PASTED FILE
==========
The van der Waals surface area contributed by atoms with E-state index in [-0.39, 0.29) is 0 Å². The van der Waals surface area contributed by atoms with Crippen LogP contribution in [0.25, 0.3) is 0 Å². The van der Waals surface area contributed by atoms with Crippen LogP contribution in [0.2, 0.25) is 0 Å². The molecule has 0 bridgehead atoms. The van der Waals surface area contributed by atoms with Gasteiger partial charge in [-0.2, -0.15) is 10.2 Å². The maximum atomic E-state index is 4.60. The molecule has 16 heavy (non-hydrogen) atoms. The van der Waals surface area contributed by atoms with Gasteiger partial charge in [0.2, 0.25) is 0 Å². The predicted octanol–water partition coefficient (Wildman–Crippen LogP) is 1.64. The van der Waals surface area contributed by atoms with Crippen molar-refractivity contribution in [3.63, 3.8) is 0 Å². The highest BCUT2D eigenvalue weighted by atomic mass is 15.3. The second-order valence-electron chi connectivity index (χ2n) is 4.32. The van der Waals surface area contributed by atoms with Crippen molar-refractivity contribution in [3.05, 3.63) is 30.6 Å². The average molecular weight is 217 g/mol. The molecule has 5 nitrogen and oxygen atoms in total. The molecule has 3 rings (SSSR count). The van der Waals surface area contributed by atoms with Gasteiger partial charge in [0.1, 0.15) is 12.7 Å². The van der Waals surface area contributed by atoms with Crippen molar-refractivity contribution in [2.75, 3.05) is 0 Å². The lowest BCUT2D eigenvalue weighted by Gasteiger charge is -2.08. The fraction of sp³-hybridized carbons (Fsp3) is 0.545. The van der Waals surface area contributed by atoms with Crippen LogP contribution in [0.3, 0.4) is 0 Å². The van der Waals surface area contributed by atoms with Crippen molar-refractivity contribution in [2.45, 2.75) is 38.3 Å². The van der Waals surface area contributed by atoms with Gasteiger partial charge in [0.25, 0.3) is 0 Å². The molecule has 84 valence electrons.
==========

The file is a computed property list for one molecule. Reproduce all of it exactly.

The van der Waals surface area contributed by atoms with E-state index in [-0.39, 0.29) is 0 Å². The van der Waals surface area contributed by atoms with Crippen LogP contribution in [0.25, 0.3) is 0 Å². The van der Waals surface area contributed by atoms with Crippen LogP contribution in [0.2, 0.25) is 0 Å². The molecule has 0 bridgehead atoms. The van der Waals surface area contributed by atoms with Gasteiger partial charge in [-0.2, -0.15) is 10.2 Å². The maximum atomic E-state index is 4.60. The molecule has 16 heavy (non-hydrogen) atoms. The van der Waals surface area contributed by atoms with Gasteiger partial charge in [0.2, 0.25) is 0 Å². The predicted octanol–water partition coefficient (Wildman–Crippen LogP) is 1.64. The van der Waals surface area contributed by atoms with Crippen molar-refractivity contribution in [3.63, 3.8) is 0 Å². The highest BCUT2D eigenvalue weighted by atomic mass is 15.3. The second-order valence-electron chi connectivity index (χ2n) is 4.32. The van der Waals surface area contributed by atoms with Crippen molar-refractivity contribution in [3.05, 3.63) is 30.6 Å². The average molecular weight is 217 g/mol. The molecule has 5 nitrogen and oxygen atoms in total. The molecule has 3 rings (SSSR count). The van der Waals surface area contributed by atoms with Gasteiger partial charge in [0.1, 0.15) is 12.7 Å². The van der Waals surface area contributed by atoms with Crippen molar-refractivity contribution in [2.75, 3.05) is 0 Å². The lowest BCUT2D eigenvalue weighted by Gasteiger charge is -2.08. The fraction of sp³-hybridized carbons (Fsp3) is 0.545. The van der Waals surface area contributed by atoms with Crippen LogP contribution in [0.3, 0.4) is 0 Å². The van der Waals surface area contributed by atoms with Crippen molar-refractivity contribution in [2.45, 2.75) is 38.3 Å². The van der Waals surface area contributed by atoms with Gasteiger partial charge in [0.25, 0.3) is 0 Å². The molecule has 84 valence electrons.